“Why don’t we get started,” Ted spoke before Desdemona could shoot the Irishman.
“Good idea,” said the Witch. “Has Ted told you about my compromise?”
Goody nodded, wishing for the thousandth time in the past months that he had never laid eyes on Desdemona, the Witch. “Yes, he did.” Goody said. “That’s fine—I’ll come up with the money, but you’ll have to let us go.”
“I don’t think so,” Desdemona said. “Can’t you make calls from here and get the money?”
“You’ve got to be kidding,” Goody said. “I don’t even remember the name of my bank…I have to go home and get the information.”
“Out of the question,” she said. “And that was too easy—maybe I should make you get me more money…”
Ted shook his head. “Des—stick to your plan. He doesn’t even know if he’s got fifty thousand. But at least it’s a reasonable amount for him to try to come up with…”
Desdemona frowned. “We’ll all go to your house.”
“It’s an apartment,” Goody said. “A little one-bedroom apartment that I bought years ago—when I had some money…”
“It’s a dirty fucker,” Henry added. “He certainly doesn’t have a maid…”
“Henry…” Goody shook his head.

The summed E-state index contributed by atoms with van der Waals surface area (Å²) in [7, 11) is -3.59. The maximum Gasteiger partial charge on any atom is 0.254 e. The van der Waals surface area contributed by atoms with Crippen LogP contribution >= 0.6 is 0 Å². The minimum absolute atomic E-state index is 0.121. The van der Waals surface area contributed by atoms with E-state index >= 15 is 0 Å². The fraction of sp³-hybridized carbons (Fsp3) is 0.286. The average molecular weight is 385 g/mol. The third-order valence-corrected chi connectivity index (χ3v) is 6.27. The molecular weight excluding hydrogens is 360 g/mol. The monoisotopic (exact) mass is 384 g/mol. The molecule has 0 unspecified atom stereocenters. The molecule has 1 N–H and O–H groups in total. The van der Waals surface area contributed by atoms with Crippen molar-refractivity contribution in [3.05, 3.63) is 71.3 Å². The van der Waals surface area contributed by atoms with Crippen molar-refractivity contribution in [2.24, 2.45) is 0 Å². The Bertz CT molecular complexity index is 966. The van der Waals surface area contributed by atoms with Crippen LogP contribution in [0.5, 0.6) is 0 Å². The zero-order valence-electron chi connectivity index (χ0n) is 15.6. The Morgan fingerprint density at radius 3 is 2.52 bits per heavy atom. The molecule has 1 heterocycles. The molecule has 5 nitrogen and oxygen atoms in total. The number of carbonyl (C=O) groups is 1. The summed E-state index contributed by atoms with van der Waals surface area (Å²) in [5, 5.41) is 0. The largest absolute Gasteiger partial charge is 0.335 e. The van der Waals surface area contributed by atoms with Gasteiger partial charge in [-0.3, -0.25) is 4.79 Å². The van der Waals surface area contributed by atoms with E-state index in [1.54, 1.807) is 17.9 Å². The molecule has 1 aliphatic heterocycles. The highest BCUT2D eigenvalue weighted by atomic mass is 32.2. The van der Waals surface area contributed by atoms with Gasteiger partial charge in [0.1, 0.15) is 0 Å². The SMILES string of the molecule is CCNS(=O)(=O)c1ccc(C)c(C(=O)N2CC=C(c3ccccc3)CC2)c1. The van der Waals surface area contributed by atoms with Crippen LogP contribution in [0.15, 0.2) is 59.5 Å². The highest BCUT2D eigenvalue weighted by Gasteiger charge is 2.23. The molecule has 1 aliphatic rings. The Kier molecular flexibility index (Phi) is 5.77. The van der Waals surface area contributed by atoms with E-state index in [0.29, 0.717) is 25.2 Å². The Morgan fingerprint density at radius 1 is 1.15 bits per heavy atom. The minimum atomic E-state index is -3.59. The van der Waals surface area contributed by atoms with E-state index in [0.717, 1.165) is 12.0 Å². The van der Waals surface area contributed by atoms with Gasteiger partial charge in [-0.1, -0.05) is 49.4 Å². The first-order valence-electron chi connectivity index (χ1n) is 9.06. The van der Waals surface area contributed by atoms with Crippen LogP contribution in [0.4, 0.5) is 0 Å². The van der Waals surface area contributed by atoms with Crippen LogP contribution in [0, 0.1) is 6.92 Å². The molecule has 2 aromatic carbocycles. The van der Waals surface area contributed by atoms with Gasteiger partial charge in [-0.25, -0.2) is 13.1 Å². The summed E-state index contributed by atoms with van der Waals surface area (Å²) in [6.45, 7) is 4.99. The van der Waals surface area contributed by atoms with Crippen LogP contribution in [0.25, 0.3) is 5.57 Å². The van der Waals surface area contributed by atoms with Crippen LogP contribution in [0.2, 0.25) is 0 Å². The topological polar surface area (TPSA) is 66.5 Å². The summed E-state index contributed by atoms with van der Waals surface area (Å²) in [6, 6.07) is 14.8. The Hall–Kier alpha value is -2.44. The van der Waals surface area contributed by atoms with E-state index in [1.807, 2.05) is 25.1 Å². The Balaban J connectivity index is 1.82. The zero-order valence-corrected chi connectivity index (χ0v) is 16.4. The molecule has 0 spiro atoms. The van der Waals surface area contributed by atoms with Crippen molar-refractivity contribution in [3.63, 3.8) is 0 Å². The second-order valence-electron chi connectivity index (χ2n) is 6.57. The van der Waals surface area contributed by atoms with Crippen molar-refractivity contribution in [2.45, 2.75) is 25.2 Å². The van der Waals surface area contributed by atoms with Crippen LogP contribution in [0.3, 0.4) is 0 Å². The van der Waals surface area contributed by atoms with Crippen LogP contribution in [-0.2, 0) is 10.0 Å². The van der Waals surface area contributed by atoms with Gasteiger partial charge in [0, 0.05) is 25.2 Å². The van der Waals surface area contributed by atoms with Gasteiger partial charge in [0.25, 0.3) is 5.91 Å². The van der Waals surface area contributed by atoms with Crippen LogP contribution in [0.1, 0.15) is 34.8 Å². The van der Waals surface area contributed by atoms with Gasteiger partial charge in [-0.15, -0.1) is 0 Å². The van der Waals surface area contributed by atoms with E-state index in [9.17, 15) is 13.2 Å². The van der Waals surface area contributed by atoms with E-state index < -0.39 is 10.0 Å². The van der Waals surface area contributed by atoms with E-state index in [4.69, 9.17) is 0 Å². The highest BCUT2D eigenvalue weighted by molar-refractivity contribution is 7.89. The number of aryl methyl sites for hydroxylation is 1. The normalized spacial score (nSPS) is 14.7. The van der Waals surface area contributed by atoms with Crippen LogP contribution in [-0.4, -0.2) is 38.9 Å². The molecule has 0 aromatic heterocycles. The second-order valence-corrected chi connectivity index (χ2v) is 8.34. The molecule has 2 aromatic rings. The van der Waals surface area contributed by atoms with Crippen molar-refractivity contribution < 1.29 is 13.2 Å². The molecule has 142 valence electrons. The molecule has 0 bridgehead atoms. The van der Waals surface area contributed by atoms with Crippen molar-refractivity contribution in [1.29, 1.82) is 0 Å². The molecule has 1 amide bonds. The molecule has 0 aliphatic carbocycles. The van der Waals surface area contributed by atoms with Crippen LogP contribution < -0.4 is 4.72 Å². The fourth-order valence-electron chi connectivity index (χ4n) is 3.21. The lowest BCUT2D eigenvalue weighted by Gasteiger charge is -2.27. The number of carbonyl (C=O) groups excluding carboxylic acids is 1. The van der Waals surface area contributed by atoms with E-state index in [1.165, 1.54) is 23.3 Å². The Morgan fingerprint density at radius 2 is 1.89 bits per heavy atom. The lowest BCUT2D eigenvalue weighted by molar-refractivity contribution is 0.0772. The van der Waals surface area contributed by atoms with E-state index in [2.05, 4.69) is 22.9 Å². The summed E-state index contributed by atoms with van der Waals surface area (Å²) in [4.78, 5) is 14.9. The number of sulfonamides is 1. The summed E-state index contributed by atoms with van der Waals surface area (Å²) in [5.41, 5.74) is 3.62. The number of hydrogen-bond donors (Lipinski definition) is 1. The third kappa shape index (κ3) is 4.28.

“That’s it then,” Desdemona said, rising from the chair. Her breasts swayed as she walked over and leaned into Goody’s face. Henry’s eyes grew wide as he stared at her pendulous bosom. “I’m going to go get dressed and we’ll go—but if you try anything funny, I swear to God, I’ll shoot you where you stand.”
Desdemona walked down the hall. “I think she’s serious,” Ted said.
“I think she’s seriously stacked,” Henry added.
Goody lived but four blocks from Desdemona, so the four of them walked to Goody’s two-flat, with Henry McHenry voicing complaints the entire way. His head still hurt and if he didn’t find a toothbrush or eat some fruit his mouth was going to turn black and his tongue was going to fall out. “That would be a blessing,” Goody said. The wind howled and they turned their collars up to protect themselves against the cold.
“Fuckin’ cold town,” McHenry muttered. “Sucks the life right out of ya…”
No one spoke as they reached Goody’s building. Henry whistled. “Nice fuckin’ car—McCartney must’ve tracked me down.”
Ted was the only one to glance at the Jaguar parked against the opposite curb. He nodded his agreement. “Definitely a Beatle-mobile.”
Goody fished the keys from his pocket just as a gust of wind caught the brim of his had and swept it from his head. He dropped the keys and grabbed for it, but it carried up and away, quickly out of his reach. Henry jumped as the hat flew by, but he also was too late. “Hey,” Goody yelled, starting after the hat.
“Fuck the hat,” Desdemona said.
Goody stopped in his tracks. She had the gun in her pocket and Goody knew it was trained on his spine. If she shot him and he lived, at the very least he would be crippled and wheelchair bound, so that the Roving Cancer could feast on the lower half of his body. He watched the hat soar over the rooftops. “Yeah,” he said, hair whipping into his face. “Fuck the hat.”